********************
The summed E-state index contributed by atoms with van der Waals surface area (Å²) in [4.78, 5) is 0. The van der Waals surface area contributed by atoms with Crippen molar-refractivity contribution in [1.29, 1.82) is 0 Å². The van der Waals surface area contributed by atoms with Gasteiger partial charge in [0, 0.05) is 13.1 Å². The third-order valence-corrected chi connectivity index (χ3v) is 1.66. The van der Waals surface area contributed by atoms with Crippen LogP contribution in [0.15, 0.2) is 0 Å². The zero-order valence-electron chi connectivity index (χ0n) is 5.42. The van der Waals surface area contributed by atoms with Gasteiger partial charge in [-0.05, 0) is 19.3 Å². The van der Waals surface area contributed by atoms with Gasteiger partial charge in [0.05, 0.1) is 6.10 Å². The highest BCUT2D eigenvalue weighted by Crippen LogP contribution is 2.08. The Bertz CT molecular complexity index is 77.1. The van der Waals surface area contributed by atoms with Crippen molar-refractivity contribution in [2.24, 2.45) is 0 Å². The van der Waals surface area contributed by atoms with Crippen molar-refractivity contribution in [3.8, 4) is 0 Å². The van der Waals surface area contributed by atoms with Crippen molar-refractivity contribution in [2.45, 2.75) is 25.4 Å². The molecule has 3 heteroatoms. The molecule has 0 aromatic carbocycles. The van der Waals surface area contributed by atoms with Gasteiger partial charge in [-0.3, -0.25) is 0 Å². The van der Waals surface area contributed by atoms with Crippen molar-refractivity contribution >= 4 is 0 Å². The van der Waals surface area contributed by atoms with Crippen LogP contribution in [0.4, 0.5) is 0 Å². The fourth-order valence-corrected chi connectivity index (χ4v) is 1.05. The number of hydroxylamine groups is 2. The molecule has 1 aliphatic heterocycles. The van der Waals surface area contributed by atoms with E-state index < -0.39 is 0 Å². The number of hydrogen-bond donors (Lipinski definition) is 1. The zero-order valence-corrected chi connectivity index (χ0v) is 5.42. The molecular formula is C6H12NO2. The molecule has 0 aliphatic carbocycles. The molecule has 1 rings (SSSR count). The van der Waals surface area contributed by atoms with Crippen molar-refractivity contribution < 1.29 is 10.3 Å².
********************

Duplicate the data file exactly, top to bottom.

The summed E-state index contributed by atoms with van der Waals surface area (Å²) in [4.78, 5) is 0. The van der Waals surface area contributed by atoms with Crippen molar-refractivity contribution in [1.29, 1.82) is 0 Å². The van der Waals surface area contributed by atoms with Gasteiger partial charge in [0, 0.05) is 13.1 Å². The third-order valence-corrected chi connectivity index (χ3v) is 1.66. The van der Waals surface area contributed by atoms with Crippen LogP contribution in [0.15, 0.2) is 0 Å². The zero-order valence-electron chi connectivity index (χ0n) is 5.42. The van der Waals surface area contributed by atoms with Gasteiger partial charge in [-0.05, 0) is 19.3 Å². The van der Waals surface area contributed by atoms with Gasteiger partial charge in [0.05, 0.1) is 6.10 Å². The highest BCUT2D eigenvalue weighted by Crippen LogP contribution is 2.08. The Bertz CT molecular complexity index is 77.1. The van der Waals surface area contributed by atoms with Crippen molar-refractivity contribution in [2.24, 2.45) is 0 Å². The van der Waals surface area contributed by atoms with Crippen molar-refractivity contribution in [3.8, 4) is 0 Å². The van der Waals surface area contributed by atoms with Crippen molar-refractivity contribution in [2.45, 2.75) is 25.4 Å². The molecule has 3 heteroatoms. The molecule has 0 aromatic carbocycles. The van der Waals surface area contributed by atoms with Gasteiger partial charge in [-0.3, -0.25) is 0 Å². The van der Waals surface area contributed by atoms with Crippen molar-refractivity contribution >= 4 is 0 Å². The van der Waals surface area contributed by atoms with Crippen LogP contribution in [0.4, 0.5) is 0 Å². The fourth-order valence-corrected chi connectivity index (χ4v) is 1.05. The number of hydroxylamine groups is 2. The molecule has 1 aliphatic heterocycles. The van der Waals surface area contributed by atoms with E-state index < -0.39 is 0 Å². The number of hydrogen-bond donors (Lipinski definition) is 1. The zero-order valence-corrected chi connectivity index (χ0v) is 5.42. The molecular formula is C6H12NO2. The molecule has 0 aliphatic carbocycles. The molecule has 1 rings (SSSR count). The van der Waals surface area contributed by atoms with Crippen molar-refractivity contribution < 1.29 is 10.3 Å².